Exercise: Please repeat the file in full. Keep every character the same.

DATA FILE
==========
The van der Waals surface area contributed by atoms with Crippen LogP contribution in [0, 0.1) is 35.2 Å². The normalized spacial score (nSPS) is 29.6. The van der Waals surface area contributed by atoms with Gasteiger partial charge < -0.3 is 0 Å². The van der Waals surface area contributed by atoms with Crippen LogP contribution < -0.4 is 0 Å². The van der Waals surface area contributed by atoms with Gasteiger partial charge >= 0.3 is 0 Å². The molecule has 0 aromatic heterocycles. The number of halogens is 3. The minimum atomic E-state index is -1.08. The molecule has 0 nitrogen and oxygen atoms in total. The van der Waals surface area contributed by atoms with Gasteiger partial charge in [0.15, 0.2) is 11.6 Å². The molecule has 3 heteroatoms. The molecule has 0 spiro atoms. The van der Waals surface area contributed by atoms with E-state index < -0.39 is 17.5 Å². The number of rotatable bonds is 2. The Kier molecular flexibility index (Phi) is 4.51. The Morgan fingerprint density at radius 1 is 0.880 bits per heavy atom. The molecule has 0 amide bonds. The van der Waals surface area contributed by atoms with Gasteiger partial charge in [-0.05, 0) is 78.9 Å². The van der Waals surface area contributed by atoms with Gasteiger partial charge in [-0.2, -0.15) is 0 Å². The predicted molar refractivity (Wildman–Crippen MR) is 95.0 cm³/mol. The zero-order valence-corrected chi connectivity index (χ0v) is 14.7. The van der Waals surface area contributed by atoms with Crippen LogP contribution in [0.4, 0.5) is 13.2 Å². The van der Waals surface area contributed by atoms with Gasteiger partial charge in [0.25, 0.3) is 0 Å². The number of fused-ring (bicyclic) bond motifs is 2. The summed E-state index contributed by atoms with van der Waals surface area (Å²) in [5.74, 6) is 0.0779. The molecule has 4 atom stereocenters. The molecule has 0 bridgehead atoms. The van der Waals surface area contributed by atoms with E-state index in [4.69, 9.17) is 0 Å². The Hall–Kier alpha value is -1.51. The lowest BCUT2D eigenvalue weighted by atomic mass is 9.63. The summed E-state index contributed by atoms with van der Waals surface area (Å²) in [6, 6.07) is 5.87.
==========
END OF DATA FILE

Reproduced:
The van der Waals surface area contributed by atoms with Crippen LogP contribution in [0, 0.1) is 35.2 Å². The normalized spacial score (nSPS) is 29.6. The van der Waals surface area contributed by atoms with Gasteiger partial charge < -0.3 is 0 Å². The van der Waals surface area contributed by atoms with Crippen LogP contribution < -0.4 is 0 Å². The van der Waals surface area contributed by atoms with Gasteiger partial charge >= 0.3 is 0 Å². The molecule has 0 aromatic heterocycles. The number of halogens is 3. The minimum atomic E-state index is -1.08. The molecule has 0 nitrogen and oxygen atoms in total. The van der Waals surface area contributed by atoms with Gasteiger partial charge in [0.15, 0.2) is 11.6 Å². The molecule has 3 heteroatoms. The molecule has 0 spiro atoms. The van der Waals surface area contributed by atoms with E-state index < -0.39 is 17.5 Å². The number of rotatable bonds is 2. The Kier molecular flexibility index (Phi) is 4.51. The Morgan fingerprint density at radius 1 is 0.880 bits per heavy atom. The molecule has 0 amide bonds. The van der Waals surface area contributed by atoms with Gasteiger partial charge in [-0.05, 0) is 78.9 Å². The van der Waals surface area contributed by atoms with Gasteiger partial charge in [-0.2, -0.15) is 0 Å². The predicted molar refractivity (Wildman–Crippen MR) is 95.0 cm³/mol. The zero-order valence-corrected chi connectivity index (χ0v) is 14.7. The van der Waals surface area contributed by atoms with Crippen LogP contribution in [0.4, 0.5) is 13.2 Å². The van der Waals surface area contributed by atoms with Gasteiger partial charge in [0.25, 0.3) is 0 Å². The number of fused-ring (bicyclic) bond motifs is 2. The summed E-state index contributed by atoms with van der Waals surface area (Å²) in [5.74, 6) is 0.0779. The molecule has 4 atom stereocenters. The molecule has 0 bridgehead atoms. The van der Waals surface area contributed by atoms with E-state index in [4.69, 9.17) is 0 Å². The Hall–Kier alpha value is -1.51. The lowest BCUT2D eigenvalue weighted by atomic mass is 9.63. The summed E-state index contributed by atoms with van der Waals surface area (Å²) in [6, 6.07) is 5.87.